Switzerland’s Covid-19 death rate has been lower than much of the rest of Europe. A lower infection rate among older people appears to be one reason why.
The rates of deaths among those either recovering or dying have been particularly high in Belgium (40%), France (34%) and Italy (31%). In other countries such as Austria (4%), Germany (5%) and Switzerland (7%) they have been much lower.
There are many reasons for variations in these death rates. Among them is case counting. More extensive testing typically captures more healthy cases that recover, bringing down the overall death rate. How Covid-19 deaths are counted and the quality of healthcare will make a difference too.
However, another reason is differences in the number infected in each age group. The elderly are more likely to die from Covid-19 because of their poorer underlying health, so if more of them catch it, the population-wide death rate will be higher.
In Switzerland, 35% of Covid-19 cases were found in people over 59. In Germany and Austria the rate was around 30%, similar to Switzerland. However, the percentage of Covid-19 cases over 59 was more than 40% in France and more than 50% in both Belgium and Italy, 15 percentage points higher than in Switzerland and 20 percentage points higher than in Austria and Germany.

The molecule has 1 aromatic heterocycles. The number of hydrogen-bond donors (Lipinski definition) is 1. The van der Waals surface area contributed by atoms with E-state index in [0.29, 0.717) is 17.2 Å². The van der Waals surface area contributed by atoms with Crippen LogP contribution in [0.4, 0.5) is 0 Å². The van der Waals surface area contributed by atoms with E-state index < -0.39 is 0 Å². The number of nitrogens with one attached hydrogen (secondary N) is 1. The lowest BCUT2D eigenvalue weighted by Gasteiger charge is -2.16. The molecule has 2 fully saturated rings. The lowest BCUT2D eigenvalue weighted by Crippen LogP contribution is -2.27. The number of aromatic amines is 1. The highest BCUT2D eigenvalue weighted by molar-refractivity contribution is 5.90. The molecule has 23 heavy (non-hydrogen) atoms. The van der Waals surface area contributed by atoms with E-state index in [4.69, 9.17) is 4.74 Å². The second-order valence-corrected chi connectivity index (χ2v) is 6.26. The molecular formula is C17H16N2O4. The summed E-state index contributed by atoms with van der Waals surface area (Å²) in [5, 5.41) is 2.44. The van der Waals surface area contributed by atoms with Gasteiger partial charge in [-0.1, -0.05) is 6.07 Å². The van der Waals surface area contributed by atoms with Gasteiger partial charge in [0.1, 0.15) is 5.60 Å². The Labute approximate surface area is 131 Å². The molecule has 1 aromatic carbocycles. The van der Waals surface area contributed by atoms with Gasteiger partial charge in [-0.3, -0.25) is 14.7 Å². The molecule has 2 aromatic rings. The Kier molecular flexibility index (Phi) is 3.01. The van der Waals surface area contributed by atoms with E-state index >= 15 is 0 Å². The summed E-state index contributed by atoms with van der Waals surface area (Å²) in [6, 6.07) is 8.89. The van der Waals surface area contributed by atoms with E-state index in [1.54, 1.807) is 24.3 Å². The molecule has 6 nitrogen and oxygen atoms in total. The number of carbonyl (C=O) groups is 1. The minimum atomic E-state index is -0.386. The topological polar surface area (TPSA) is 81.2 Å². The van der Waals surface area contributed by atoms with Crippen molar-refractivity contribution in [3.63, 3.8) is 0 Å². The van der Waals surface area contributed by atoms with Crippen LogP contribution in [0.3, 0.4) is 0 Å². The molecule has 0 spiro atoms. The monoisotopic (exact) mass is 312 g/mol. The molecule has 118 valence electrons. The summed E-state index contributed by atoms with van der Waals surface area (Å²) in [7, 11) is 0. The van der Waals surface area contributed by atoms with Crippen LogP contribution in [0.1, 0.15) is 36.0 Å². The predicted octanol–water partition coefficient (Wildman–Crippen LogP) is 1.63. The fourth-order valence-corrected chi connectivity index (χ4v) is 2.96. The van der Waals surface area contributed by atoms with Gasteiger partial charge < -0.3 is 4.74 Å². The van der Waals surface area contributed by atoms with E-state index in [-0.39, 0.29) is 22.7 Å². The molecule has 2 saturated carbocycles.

The percentage of the total population over 59 across all these countries is broadly similar. Switzerland (25%), Austria (25%) and Belgium (25%) have slightly lower percentages than France (26%), Germany (28%) and Italy (29%), but the differences are relatively small.
This suggests that significantly higher percentages of people over 59 have been infected with Covid-19 in France, Belgium and Italy than in Germany, Austria and Switzerland. Something that is likely to explain at least some of the difference in overall death rates between these countries. Germany has done particularly well in this regard. Despite having a somewhat older population, a lower percentage of its Covid-19 cases are 60 or over than in countries such as Belgium with younger populations.
In Iceland, where the death rate so far is less than 1% (0.7%), only 17% of infections have been in people above the age of 59. South Korea is a further example of a nation where a relatively low outcome-based death rate (2.8%) is associated with a relatively low percentage of infections among those over 59 (24%).
Infection and testing data (in English)